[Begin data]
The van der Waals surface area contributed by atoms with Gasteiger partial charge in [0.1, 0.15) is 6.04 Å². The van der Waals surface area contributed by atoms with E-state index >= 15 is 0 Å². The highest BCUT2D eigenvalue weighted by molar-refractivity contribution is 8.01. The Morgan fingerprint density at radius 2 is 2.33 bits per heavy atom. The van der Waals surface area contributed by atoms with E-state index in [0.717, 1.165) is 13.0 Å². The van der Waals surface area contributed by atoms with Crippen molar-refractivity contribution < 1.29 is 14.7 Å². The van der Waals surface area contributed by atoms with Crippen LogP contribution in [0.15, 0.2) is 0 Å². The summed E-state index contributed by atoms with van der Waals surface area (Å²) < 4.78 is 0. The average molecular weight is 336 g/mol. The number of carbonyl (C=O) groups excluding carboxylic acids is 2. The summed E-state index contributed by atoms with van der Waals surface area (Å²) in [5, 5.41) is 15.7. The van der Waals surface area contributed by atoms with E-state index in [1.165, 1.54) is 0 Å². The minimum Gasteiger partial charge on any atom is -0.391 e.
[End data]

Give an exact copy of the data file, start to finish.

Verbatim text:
The van der Waals surface area contributed by atoms with Gasteiger partial charge in [0.1, 0.15) is 6.04 Å². The van der Waals surface area contributed by atoms with E-state index >= 15 is 0 Å². The highest BCUT2D eigenvalue weighted by molar-refractivity contribution is 8.01. The Morgan fingerprint density at radius 2 is 2.33 bits per heavy atom. The van der Waals surface area contributed by atoms with E-state index in [0.717, 1.165) is 13.0 Å². The van der Waals surface area contributed by atoms with Crippen molar-refractivity contribution < 1.29 is 14.7 Å². The van der Waals surface area contributed by atoms with Crippen LogP contribution in [0.15, 0.2) is 0 Å². The summed E-state index contributed by atoms with van der Waals surface area (Å²) < 4.78 is 0. The average molecular weight is 336 g/mol. The number of carbonyl (C=O) groups excluding carboxylic acids is 2. The summed E-state index contributed by atoms with van der Waals surface area (Å²) in [5, 5.41) is 15.7. The van der Waals surface area contributed by atoms with E-state index in [1.165, 1.54) is 0 Å². The minimum Gasteiger partial charge on any atom is -0.391 e.